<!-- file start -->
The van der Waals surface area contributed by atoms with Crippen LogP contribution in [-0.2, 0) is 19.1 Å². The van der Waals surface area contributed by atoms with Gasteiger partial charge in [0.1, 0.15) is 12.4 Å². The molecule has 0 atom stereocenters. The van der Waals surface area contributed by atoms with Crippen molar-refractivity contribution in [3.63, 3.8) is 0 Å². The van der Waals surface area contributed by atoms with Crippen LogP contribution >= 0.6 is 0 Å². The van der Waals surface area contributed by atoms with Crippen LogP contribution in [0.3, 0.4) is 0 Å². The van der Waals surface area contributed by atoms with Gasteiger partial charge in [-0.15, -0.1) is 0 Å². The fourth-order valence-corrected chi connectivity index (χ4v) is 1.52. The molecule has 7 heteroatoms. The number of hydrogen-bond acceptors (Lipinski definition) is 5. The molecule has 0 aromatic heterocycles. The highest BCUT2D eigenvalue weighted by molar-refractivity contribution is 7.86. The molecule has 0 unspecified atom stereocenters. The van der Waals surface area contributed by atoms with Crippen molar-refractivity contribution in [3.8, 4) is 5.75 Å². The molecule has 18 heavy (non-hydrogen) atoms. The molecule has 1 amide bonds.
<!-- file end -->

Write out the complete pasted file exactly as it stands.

The van der Waals surface area contributed by atoms with Crippen LogP contribution in [-0.2, 0) is 19.1 Å². The van der Waals surface area contributed by atoms with Gasteiger partial charge in [0.1, 0.15) is 12.4 Å². The molecule has 0 atom stereocenters. The van der Waals surface area contributed by atoms with Crippen molar-refractivity contribution in [3.63, 3.8) is 0 Å². The van der Waals surface area contributed by atoms with Crippen LogP contribution >= 0.6 is 0 Å². The van der Waals surface area contributed by atoms with Crippen LogP contribution in [0.3, 0.4) is 0 Å². The van der Waals surface area contributed by atoms with Gasteiger partial charge in [-0.15, -0.1) is 0 Å². The fourth-order valence-corrected chi connectivity index (χ4v) is 1.52. The molecule has 7 heteroatoms. The number of hydrogen-bond acceptors (Lipinski definition) is 5. The molecule has 0 aromatic heterocycles. The highest BCUT2D eigenvalue weighted by molar-refractivity contribution is 7.86. The molecule has 0 unspecified atom stereocenters. The van der Waals surface area contributed by atoms with Crippen molar-refractivity contribution in [3.8, 4) is 5.75 Å². The molecule has 18 heavy (non-hydrogen) atoms. The molecule has 1 amide bonds.